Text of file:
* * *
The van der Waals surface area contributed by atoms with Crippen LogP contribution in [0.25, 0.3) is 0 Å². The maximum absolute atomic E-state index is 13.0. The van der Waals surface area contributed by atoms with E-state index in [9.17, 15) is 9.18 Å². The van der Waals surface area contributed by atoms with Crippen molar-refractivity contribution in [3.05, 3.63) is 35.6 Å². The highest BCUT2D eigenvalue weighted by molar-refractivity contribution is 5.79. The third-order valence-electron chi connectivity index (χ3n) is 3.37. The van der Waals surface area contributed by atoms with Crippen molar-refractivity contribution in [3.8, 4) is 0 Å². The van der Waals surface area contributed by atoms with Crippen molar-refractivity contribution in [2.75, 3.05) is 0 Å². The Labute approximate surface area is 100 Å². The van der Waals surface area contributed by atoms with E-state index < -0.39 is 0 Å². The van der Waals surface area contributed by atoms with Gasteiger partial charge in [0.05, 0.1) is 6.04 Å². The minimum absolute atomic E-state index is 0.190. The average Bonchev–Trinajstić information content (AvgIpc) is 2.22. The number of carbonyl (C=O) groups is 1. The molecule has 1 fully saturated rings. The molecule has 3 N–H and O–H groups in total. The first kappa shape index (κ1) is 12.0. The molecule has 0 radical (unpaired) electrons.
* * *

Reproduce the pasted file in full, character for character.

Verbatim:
The van der Waals surface area contributed by atoms with Crippen LogP contribution in [0.25, 0.3) is 0 Å². The maximum absolute atomic E-state index is 13.0. The van der Waals surface area contributed by atoms with E-state index in [9.17, 15) is 9.18 Å². The van der Waals surface area contributed by atoms with Crippen molar-refractivity contribution in [3.05, 3.63) is 35.6 Å². The highest BCUT2D eigenvalue weighted by molar-refractivity contribution is 5.79. The third-order valence-electron chi connectivity index (χ3n) is 3.37. The van der Waals surface area contributed by atoms with Crippen molar-refractivity contribution in [3.8, 4) is 0 Å². The van der Waals surface area contributed by atoms with Crippen molar-refractivity contribution in [2.75, 3.05) is 0 Å². The Labute approximate surface area is 100 Å². The van der Waals surface area contributed by atoms with E-state index < -0.39 is 0 Å². The van der Waals surface area contributed by atoms with Gasteiger partial charge in [0.05, 0.1) is 6.04 Å². The minimum absolute atomic E-state index is 0.190. The average Bonchev–Trinajstić information content (AvgIpc) is 2.22. The number of carbonyl (C=O) groups is 1. The molecule has 1 fully saturated rings. The molecule has 3 N–H and O–H groups in total. The first kappa shape index (κ1) is 12.0. The molecule has 0 radical (unpaired) electrons.